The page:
Enterobacterial infection in Saudi Arabia: First record of Klebsiella pneumoniae with triple carbapenemase genes resistance

  • Mubashir Ahmad Khan Department of Laboratory Medicine, Faculty of Applied Medical Sciences, Umm Al Qura University, Makkah, Saudi Arabia
  • Amr M Mohamed Department of Laboratory Medicine, Faculty of Applied Medical Sciences, Umm Al Qura University, Makkah, Saudi Arabia
  • Aftab Faiz Microbiology Department, Maternity and Children hospital, Makkah, Saudi Arabia
  • Jawwad Ahmad Department of Laboratory Medicine, Faculty of Applied Medical Sciences, Umm Al Qura University, Makkah, Saudi Arabia
Keywords: Enterobacterial infection, K. pneumoniae, carbapenemase genes, KPC, NDM-1, OXA-48

Abstract

Introduction: Carbapenemase producing Enterobacteriaceae are emerging as important pathogens worldwide with serious effects on patients’ outcome. The study aimed to investigate the emergence of carbapenemases associated with enterobacterial infection in Western region of Saudi Arabia.

Methodology: Clinical isolates from suspected patients with enterobacterial infection were investigated over a one-year period from four tertiary care hospitals of Makkah, Saudi Arabia. All isolates were identified using Vitek-2 system and then screened for potential carbapenemase production using disk diffusion test. Suspected isolates with reduced susceptibility to carbapenems were further investigated for blaNDM-1, blaKPC and blaOXA-48 resistant genes.

Results: Out of 120 confirmed Enterobacteriaceae isolates, Klebsiella pneumoniae and Escherichia coli comprised the largest proportion (35% and 34.2%, respectively) of encountered infections. Twenty-six (21.7%) isolates showed resistance to carbapenems, the majority of which (21/26) were K. pneumoniae. Remarkably, 17 isolates carried triple resistant genes KPC/NDM-1/OXA-48 while the other 4 carried double resistant genes (KPC/OXA-48) or (NDM-1/OXA-48). The current study revealed that the mentioned triple resistance genes have the higher incidence with significant association risk among males (COR 4.5; CI: 1.9-17.3; P = 0.018), non-Saudi nationalities (COR 4.9; CI: 1.5-19.3; P = 0.003), ICU-obtained specimens (COR 3.6; CI: 1.5-8.4; P = 0.002) and blood specimens (COR 2.8; CI: 1.1-6.9; P = 0.02).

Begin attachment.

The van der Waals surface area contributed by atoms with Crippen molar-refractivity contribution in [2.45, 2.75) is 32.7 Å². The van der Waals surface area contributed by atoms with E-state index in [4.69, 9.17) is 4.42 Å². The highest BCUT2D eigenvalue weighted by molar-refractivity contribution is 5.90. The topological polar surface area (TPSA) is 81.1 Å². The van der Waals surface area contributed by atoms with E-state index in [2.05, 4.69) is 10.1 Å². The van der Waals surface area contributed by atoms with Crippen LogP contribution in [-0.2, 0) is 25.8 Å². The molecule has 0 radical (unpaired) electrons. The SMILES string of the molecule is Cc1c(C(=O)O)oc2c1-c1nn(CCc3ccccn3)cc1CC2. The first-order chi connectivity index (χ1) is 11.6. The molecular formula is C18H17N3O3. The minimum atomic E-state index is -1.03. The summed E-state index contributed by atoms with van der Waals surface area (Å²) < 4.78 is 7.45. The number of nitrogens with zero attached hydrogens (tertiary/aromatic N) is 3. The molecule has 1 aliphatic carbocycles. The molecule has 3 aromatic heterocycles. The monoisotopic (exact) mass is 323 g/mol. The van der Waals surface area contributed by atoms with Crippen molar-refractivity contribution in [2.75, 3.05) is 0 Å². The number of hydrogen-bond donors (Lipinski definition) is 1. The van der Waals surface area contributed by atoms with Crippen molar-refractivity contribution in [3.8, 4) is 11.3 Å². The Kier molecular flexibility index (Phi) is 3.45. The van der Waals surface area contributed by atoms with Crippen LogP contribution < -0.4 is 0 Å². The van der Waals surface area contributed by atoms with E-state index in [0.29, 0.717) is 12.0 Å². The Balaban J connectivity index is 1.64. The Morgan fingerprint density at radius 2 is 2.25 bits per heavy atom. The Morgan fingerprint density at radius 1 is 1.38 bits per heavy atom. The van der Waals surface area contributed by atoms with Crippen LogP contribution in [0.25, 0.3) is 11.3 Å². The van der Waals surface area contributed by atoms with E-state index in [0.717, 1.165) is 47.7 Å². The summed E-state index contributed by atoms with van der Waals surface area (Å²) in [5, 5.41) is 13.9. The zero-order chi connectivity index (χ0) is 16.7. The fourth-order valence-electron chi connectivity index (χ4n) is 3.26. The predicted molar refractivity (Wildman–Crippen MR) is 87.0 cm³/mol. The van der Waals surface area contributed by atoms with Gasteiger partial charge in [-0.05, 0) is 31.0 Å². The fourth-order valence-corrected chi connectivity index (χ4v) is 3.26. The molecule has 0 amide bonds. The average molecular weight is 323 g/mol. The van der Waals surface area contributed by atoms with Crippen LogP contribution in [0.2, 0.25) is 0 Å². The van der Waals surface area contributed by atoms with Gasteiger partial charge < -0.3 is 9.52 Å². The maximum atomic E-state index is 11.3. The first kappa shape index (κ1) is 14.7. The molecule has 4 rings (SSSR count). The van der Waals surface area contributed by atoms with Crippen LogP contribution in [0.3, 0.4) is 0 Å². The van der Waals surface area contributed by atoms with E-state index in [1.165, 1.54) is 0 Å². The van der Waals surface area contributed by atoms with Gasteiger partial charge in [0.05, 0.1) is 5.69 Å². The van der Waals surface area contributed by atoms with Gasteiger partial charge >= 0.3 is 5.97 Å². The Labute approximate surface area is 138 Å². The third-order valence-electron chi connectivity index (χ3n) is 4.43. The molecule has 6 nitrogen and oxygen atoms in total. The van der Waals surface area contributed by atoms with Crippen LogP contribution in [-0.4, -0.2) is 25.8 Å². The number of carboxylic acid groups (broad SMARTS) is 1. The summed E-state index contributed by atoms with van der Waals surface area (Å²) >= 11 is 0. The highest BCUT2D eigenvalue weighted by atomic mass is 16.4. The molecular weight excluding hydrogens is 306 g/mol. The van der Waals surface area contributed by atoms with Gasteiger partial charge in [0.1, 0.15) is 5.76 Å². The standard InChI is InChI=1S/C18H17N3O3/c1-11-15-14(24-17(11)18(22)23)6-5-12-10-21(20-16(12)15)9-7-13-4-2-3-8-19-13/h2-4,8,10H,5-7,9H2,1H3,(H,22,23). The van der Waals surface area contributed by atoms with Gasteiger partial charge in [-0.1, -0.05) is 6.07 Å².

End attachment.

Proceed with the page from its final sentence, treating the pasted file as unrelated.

Conclusion: Multidrug-resistant Enterobacteriaceae isolates in particular K. pneumoniae co-harboring KPC, NDM-1 and OXA-48 genes are emerging in Western region, Saudi Arabia. This is the first record of triple carbapenemase genes co-producing K. pneumoniae associated with enterobacterial infection.

Author Biographies

Mubashir Ahmad Khan, Department of Laboratory Medicine, Faculty of Applied Medical Sciences, Umm Al Qura University, Makkah, Saudi Arabia

Professor of Microbiology

Department of Laboratory Medicine

Amr M Mohamed, Department of Laboratory Medicine, Faculty of Applied Medical Sciences, Umm Al Qura University, Makkah, Saudi Arabia

Department of Laboratory Medicine, Professor

Aftab Faiz, Microbiology Department, Maternity and Children hospital, Makkah, Saudi Arabia

Department of Microbiology, Head of the Department and Consultant Microbiologist 

Jawwad Ahmad, Department of Laboratory Medicine, Faculty of Applied Medical Sciences, Umm Al Qura University, Makkah, Saudi Arabia

Department of Laboratory Medicine, Lecturer

Published
2019-04-30
How to Cite
1.
Khan M, Mohamed A, Faiz A, Ahmad J (2019) Enterobacterial infection in Saudi Arabia: First record of Klebsiella pneumoniae with triple carbapenemase genes resistance. J Infect Dev Ctries 13:334-341. doi: https://doi.org/10.3855/jidc.11056
Section
Original Articles